“Changing the light spectra could be used in farming to stimulate certain responses in plants and in this manner the body mass and shape could be manipulated and the timing of flowering could be controlled”, continues Schmidt. “The optimal photon flux density required for plants also completely differs between species. Tomatoes are typically grown in full sunlight and can handle a much higher photon flux density than tulips, for example.
“Because plants are so unique in their individual requirements, the electronic control gear in horticulture plays a major role in ensuring that the plant receives the correct light spectra, at the correct intensities, at each specific stage in a plant’s life cycle. Leveraging our broad portfolio of sensors and LEDs, Altron Arrow works closely with local designers to assist them in customising their electronic control gear and lighting systems for their unique requirements.”
Lighting spectral control with Bluetooth Mesh and IoT technologies
Traditional horticultural lighting made use of HID (high-intensity discharge) and fluorescent lamp technologies. In general, metal halide lamps or cool white fluorescent lamps have been used for vegetative growth and sodium or warm white fluorescent lamps for flowering. This has meant that installations would often have to change lamp sources during different growth phases.
With the massive jump in LED efficiency, many horticultural installations are now moving away from traditional sources to LEDs and with the added benefits of extended lamp life, higher operating efficiency and reduced heat generation, LED technology is finally beginning to compete with traditional sources – but there is an additional factor that is often overlooked. LEDs are digital, meaning they are easy to dim electronically and with multi-channel LED sources it is now possible to dynamically change the spectrum of the same luminaire without swapping the lamp source by dynamically dimming each colour channel to simulate different seasons and growth stages.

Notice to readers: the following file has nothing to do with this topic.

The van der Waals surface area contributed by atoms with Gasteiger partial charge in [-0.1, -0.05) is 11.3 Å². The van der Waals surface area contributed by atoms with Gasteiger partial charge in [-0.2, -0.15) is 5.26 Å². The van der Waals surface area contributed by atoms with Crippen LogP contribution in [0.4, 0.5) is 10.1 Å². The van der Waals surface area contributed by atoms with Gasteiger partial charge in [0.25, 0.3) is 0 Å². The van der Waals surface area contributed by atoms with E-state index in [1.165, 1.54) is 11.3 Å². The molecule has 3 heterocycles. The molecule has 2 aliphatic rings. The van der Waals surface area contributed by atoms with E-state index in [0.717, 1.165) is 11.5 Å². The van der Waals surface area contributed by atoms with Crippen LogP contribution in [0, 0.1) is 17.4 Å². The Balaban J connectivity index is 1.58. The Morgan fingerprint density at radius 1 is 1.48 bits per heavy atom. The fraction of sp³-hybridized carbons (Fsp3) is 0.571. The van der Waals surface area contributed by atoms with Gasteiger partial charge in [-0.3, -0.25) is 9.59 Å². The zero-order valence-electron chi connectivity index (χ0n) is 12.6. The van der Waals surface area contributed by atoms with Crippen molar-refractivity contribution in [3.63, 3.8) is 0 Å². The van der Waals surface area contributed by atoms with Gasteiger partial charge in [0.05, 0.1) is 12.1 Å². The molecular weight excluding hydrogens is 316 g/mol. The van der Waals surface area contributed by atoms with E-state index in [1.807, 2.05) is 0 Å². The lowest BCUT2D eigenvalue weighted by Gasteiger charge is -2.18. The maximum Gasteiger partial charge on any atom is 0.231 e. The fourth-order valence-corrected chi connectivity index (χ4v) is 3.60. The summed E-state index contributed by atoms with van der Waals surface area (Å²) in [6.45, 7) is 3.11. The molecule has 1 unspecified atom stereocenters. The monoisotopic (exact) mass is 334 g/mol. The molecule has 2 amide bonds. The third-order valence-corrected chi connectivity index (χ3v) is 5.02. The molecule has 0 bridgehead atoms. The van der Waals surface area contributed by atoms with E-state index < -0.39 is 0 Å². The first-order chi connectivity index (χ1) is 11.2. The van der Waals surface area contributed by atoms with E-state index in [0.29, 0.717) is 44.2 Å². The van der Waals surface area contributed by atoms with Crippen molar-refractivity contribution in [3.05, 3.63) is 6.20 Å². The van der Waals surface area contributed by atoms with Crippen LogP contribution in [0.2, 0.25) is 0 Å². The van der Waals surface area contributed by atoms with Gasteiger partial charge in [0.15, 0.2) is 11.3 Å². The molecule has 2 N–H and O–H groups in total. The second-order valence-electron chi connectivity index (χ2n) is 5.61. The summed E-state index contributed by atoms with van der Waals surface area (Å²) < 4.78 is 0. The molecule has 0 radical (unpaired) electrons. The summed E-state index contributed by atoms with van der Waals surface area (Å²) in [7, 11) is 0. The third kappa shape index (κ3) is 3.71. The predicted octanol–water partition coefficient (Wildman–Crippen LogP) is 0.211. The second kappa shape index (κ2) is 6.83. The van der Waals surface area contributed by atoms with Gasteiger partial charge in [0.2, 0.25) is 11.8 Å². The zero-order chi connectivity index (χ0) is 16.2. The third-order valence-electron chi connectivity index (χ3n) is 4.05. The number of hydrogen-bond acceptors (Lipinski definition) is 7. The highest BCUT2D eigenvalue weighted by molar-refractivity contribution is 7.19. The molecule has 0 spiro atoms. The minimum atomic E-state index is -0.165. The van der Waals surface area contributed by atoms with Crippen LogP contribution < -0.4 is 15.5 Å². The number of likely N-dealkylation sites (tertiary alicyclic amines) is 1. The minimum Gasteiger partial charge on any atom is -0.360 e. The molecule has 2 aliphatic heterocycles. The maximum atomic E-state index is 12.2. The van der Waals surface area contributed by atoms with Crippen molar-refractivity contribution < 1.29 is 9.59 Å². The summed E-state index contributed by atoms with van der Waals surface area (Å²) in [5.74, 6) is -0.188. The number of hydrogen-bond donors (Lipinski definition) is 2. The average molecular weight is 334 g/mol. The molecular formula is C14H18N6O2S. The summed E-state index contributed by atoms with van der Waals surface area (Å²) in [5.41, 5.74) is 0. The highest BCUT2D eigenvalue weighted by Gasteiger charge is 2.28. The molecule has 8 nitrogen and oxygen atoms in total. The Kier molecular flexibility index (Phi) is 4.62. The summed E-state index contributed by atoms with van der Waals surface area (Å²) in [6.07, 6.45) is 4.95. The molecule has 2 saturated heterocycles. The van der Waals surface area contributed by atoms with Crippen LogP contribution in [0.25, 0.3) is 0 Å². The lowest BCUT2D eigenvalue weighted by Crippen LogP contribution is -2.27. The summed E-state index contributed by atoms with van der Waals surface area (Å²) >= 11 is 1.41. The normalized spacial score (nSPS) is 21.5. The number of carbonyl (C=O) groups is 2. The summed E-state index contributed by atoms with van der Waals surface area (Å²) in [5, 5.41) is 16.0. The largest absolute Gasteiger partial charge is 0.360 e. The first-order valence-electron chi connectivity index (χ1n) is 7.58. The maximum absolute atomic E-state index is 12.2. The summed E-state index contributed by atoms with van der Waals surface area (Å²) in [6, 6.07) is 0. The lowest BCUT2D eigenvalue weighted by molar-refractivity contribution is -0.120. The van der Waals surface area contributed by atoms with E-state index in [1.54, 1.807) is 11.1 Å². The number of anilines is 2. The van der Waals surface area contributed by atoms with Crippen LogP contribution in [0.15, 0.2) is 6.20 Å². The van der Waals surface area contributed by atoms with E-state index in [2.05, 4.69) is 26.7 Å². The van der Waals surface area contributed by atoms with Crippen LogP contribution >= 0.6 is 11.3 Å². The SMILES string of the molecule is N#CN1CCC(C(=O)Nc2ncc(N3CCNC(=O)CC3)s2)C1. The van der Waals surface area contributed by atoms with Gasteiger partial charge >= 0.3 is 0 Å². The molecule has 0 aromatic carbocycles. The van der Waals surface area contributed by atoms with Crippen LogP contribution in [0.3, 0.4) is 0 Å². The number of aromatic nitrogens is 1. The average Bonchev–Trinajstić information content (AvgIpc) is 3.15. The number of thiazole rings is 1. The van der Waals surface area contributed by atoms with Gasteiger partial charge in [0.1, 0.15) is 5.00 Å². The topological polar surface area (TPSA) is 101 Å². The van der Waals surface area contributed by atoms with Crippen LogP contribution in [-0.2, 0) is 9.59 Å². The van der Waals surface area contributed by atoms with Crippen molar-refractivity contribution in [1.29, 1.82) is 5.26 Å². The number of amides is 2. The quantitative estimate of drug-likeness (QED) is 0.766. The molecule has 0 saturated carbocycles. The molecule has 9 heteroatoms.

Plants have evolved under natural sunlight. In order to simulate a particular season, there are three major factors that drive the different metabolic processes: temperature, DLI (daily light integral) and spectral content. This is where the South African company GT Developments comes in. By using Bluetooth technology, its products allow all the luminaires in a facility to be dynamically, wirelessly connected together.
As Bluetooth is a completely open protocol, all the necessary control interfaces, sensors and controllers can be added to the existing Bluetooth network. All the data is captured through a gateway and sent to the cloud. This enables horticulturalists to easily design growth recipes and use standard server-based IoT algorithms, allowing them to monitor, log and control luminaire brightness, spectral content, DLI, air temperature, water temperature, pH, EC, atmospheric CO2, etc. – all through standard IoT interfaces provided by infrastructure providers like Microsoft Azure, Amazon Web Services and Google Cloud, using existing IoT engines and API infrastructure.
The Bluetooth Mesh protocol also has standard defined models for lighting, sensors and generic I/O and level models, allowing any device to be dynamically added to the network to increase the amount of data captured. As lighting infrastructure extends beyond the greenhouse, the same Bluetooth control nodes can be installed into luminaires used for general illumination and the wireless network they create can be used to support other applications like access control, security, HID devices and more.
One product worth noting in GT Developments’ portfolio is the Madea 119 modular LED system. Each module is designed to run in passive mode at up to 3,2 µmol/J, 470 µmol/S at 150 W giving you the one of the most energy efficient units available. When you need the highest possible PPD output you can switch the device into boost mode which pushes the wattage to 250 W, 753 µmol/S and turns on the fan in order to not reduce lamp life.
The fully modular Madea 119 features fully controllable spectrum, is cabled network and Bluetooth-ready, powered by Osram LEDs, locally designed and manufactured and comes with pre-programmed recommended spectra. It is available in a single 150/250 W unit with a single power supply enclosure or a double 150/250 W unit, also with a single power supply enclosure. Every power supply enclosure comes standard with a data interface connector that can either be used to network all the luminaires together or plug in the wireless Bluetooth transceiver to wirelessly control an entire installation.